Issue 10


 · Poetry

It’s a passion that takes commitment. Since the trains are run on
extremely inconvenient schedules, sometimes without a return trip,
sometimes before sunrise, the journey means a lot of legwork. If there is
anyone else on the train, it’s probably another ghost train enthusiast.

— “Why Britain has secret ‘ghost trains'” by Amanda Ruggeri, BBC

The ghost train lovers love this best—
not only for its sumptuous
first class—its windows overdressed

but it becomes an ouroboros
a train within a train which means
it’s also a homunculus

with each car throbbing with the sheen
of many selves—all its workers
and all its passengers convene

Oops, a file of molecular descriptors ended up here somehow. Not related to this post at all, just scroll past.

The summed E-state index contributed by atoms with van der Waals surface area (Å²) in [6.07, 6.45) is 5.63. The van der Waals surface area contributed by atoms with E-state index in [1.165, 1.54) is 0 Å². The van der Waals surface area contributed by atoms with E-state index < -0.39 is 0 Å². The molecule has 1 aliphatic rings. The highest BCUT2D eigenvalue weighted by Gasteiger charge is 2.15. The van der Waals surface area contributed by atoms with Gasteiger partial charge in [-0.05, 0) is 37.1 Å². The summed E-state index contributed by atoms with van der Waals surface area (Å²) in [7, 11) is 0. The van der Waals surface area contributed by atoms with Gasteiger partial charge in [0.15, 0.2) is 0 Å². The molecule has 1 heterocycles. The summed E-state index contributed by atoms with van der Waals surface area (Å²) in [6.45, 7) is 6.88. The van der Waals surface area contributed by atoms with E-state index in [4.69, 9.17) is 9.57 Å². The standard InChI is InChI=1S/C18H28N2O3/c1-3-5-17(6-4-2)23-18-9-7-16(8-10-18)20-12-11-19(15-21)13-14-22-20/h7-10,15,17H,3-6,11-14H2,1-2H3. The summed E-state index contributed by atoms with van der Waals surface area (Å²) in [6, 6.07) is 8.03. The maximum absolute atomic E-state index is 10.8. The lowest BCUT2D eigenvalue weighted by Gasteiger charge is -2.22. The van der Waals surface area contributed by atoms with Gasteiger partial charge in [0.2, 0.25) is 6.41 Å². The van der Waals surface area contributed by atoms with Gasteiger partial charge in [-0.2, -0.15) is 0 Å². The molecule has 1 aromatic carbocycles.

into palimpsests—a blur
of ghosts—compartments old and new—
beds in the dining car—smokers

indistinct from smoke—tattoo
of wheels in wheels becomes murmur
lost in background—behind menus

sits a businessman commuter
with every disappointing meal
the train has served in its career—

and certainly it is ideal
for filmmakers—historians—
madmen chasers of the surreal—

but railfans love best the bogeytrain.

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